Madrid


Surrealism And The Dream

Ana B. Remos


This exhibition invites us to keep dreaming to stay alive.


 

Dreams, images and surrealism: a suggestive connection that hasn’t received the deserved attention. It feels untouched and unedited. José Jiménez, an expert on the topic is the curator behind Surrealism and Dream, an exhibition that delves into the role of sleep on this artistic current. The show will be on view at the Thyssen-Bornemisza Museum, in Madrid, until January 12, 2014.

The exhibition is the first to address the theme of dreams in surrealism from a monographic point of view. The reason is not lack of interest, but the complicated nature of the subject. The Thyssen exhibit offers a unique experience to the visitors because the exploration of new frontiers is more challenging to achieve than a reinterpretation of what is known.

Surrealism
SALVADOR DALÍ. Honey is Sweeter than Blood, 1941.

Surrealism was more than an artistic movement; it was also a lifestyle, an aesthetic observation that largely determined all the art expressions that came after it. And dreams were at the heart of the movement.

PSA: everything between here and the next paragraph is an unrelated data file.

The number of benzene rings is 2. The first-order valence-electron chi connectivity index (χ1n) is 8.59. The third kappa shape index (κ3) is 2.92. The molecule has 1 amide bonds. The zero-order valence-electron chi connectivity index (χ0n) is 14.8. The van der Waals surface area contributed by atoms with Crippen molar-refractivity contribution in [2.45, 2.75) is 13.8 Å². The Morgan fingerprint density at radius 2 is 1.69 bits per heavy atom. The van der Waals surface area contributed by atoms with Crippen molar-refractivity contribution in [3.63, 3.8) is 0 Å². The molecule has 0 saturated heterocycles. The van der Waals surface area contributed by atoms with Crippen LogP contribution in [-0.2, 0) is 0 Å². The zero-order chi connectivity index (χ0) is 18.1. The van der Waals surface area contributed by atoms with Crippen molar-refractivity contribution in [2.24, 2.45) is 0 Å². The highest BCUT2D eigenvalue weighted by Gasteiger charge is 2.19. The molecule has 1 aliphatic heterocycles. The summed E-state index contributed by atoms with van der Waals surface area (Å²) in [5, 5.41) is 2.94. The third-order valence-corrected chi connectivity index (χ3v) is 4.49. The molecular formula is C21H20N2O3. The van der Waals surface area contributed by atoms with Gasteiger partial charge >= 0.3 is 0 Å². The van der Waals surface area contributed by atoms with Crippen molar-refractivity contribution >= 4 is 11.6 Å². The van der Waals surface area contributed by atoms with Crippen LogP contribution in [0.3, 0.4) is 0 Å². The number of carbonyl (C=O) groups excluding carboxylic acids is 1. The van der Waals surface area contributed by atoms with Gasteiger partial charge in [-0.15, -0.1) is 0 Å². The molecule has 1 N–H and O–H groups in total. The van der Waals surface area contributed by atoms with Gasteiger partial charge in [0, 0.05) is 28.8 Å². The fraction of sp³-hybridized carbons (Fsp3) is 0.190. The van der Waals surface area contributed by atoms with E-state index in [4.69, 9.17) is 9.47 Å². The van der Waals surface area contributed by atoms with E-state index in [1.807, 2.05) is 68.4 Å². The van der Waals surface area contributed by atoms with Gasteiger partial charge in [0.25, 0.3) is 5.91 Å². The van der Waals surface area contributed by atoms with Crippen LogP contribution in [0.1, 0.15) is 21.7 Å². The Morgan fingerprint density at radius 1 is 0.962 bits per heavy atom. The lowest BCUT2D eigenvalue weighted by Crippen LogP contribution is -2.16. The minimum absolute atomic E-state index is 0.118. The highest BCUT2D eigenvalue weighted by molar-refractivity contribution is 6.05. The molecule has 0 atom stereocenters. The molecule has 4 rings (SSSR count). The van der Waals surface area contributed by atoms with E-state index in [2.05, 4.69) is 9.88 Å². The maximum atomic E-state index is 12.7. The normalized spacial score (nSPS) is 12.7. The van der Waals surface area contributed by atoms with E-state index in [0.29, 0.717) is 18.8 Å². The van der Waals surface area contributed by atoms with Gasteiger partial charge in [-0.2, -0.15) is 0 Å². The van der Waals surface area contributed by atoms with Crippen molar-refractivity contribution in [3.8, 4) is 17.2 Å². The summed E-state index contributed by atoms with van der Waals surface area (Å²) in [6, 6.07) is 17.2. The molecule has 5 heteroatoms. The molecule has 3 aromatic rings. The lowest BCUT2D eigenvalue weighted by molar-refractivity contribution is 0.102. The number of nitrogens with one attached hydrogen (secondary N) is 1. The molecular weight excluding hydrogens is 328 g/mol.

This show echoes the footprints left by dreams in our contemporary sensibility. Paintings, drawings, collages, sculptures and photographs by André Breton, Salvador Dalí, Paul Delvaux, Yves Tanguy, Renee Magritte, André Masson, Max Ernst, Jean Arp, Claude Cahun and Paul Nougé, become the channels that allow us to enter this dreamy journey created by the philosopher and art critic José Jiménez.

The 163 works in the exhibition are joined by seven video installations and film clips. “Surrealism is the first movement that uses all media, from painting to film,” says Jiménez.

Surrealism
PAUL DELVAUX. The Dream, 1935.

But the scope of the movement went beyond dreams. For the surrealists, the dream became a channel for the release of the psyche and was expressed through automatic writing. However, this didn’t prompt them to become only followers of Sigmund Freud and his study The Interpretation of Dreams (1900). They understood it as an experience different from conscious life, which, when manifested, enriched the psyche.

Jiménez believes that to live is to dream and, with this show, he invites us to keep dreaming. “According to the surrealists, the great message of dreams is precisely that idea: if we give up dreams, we stop living. I wish the great artistic impact one feels in front of all these works would be a boost in our lives to keep dreaming, to keep pursuing ideals, to continue to find freedom in the way we see things, ” explains the curator.

If for a moment we thought that we live in a time of transgression, modernity or fascination, this show comes to reminds us what rupture surrealism was. It is a masterly lecture on history and values that results in a much-needed stimulus.

 


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